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Real estate market in Yarmouth area positive

A Yarmouth realtor says there is a good appetite for older heritage-style homes in the Town of Yarmouth.
A Yarmouth realtor says there is a good appetite for older heritage-style homes in the Town of Yarmouth. - Carla Allen

Realtor says buyers from Western Canada selling homes to live here happily ever after

YARMOUTH - Initial observations for 2018 on the real estate market in Yarmouth and area range from “stable” to “very positive.”

Residential sales in the region are up over 2017 but new listings are down in the area, narrowing the selection, says Tanya White, communications advisor for the Nova Scotia Association of Realtors.

“Sellers are getting slightly less than their asking price over last year (down 2 per cent) but are still receiving 88 per cent of their asking price,” she said.

The number of days for properties on market is down:  122 days on market versus 148, and the average sale price is up 3 per cent over this time last year to $110,694.

New listings of residential properties were down in 2017 by about 32 per cent and as of February were down 4 per cent compare to this time last year.

White says local realtors mentioned that there are not a lot of rentals in the Yarmouth area and that rents are either too high to afford or so low-end they aren’t livable.

“They mentioned that there is also an influx of seniors renting and moving from outlying areas into town. Realtors in the area are not noting that young people are buying for that reason,” she said.

Local realtors also noted that there isn’t much in the downtown area for commercial properties because they aren’t being listed for sale, which is common in the area, she added.

“What local realtors are seeing is an increase in 25-to-55-year-old buyers. When modern/renovated properties hit the market we are trying to get these buyers in as there are many buyers in that market, with a price point of $150-$250k. Younger buyers are seeing value in buying versus renting,” she said.

“So far the real estate market for the Yarmouth area is very positive for 2018.”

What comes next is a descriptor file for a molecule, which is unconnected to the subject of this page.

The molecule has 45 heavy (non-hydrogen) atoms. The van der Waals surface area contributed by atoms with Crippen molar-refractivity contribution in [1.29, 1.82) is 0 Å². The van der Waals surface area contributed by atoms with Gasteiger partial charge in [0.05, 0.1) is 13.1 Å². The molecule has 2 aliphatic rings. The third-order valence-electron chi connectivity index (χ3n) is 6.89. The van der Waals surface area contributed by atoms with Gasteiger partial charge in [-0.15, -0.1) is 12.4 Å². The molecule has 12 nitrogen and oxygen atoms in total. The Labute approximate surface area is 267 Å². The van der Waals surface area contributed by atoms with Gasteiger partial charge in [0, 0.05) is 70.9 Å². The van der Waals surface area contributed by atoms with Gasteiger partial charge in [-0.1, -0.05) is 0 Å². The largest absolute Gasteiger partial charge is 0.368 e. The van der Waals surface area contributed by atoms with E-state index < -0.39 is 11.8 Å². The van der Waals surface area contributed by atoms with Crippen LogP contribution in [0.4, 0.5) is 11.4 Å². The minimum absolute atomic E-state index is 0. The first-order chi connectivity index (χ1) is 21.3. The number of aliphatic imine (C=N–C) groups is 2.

The Real Estate Store realtor Mike Randall refers to the local market as stable.

“There are still an excessive number of listings and they still surpass the sales. It’s still a buyer’s market,” he said.

He added that there is a good appetite for older heritage-style homes in the Town of Yarmouth. 

In the past year, Randall’s sales have been to Canadians, primarily Ontario and British Columbia.

“Because of the strong Toronto and Vancouver market, we’re realizing the outcome of it. They’re selling properties out there for high, high prices. People are coming here and retiring because of our slow pace of life, good lifestyle and climate. They’re putting the proceeds of their house sale in the bank and buying a moderate home in Yarmouth and with a small pension and some proceeds invested from their sale, they’re living happily ever after,” he said.

Sales to American residents are practically non-existent in his recent experience.

Randall has noticed the migration of older folks to senior residences in recent years. 

“I have many clients in that situation. They’ve made a commitment to go but they can’t really, until they’ve sold their house.”

Another thing he’s noticed is buyers’ increasing necessity for reliable, fast internet.

“A lot of people have small, home-based businesses. The internet is not a maybe, it’s a must.

“I just sold a place in Argyle Municipality and they told me, we have to have it (high-speed internet). It’s necessary for us to buy. That was a local buyer,” he said.

John Armstrong, a realtor with Victory Realty, says he’s noticed there are very few commercial properties for sale around town.

He added that overall, residential properties tend to stay on the market for “easily” 90 days, some over 100 days or six months to a year.

“That may have shortened somewhat. In my opinion the market hasn’t changed very much. It’s stable, not overly fast-paced or busy. You’ll have your busy days and your slow days,” he said.

Other statistics from the Nova Scotia Association of Realtors.

As of February, there were 9.5 months of inventory versus 11.4 months this time last year. (The number of months of inventory represents the number of months it would take to sell all active listings at the current rate of sales activity. It is calculated based on the number of active listings at the end of a given period divided by the number of sales during that period.)

Sales to new listings: February 61.8 per cent versus this time last year at 56.1 per cent (The sales-to-new-listings ratio is calculated based on the number of sales

during a given period divided by the number of new listings during that period and is expressed as a percentage (i.e. the quotient is multiplied by 100))

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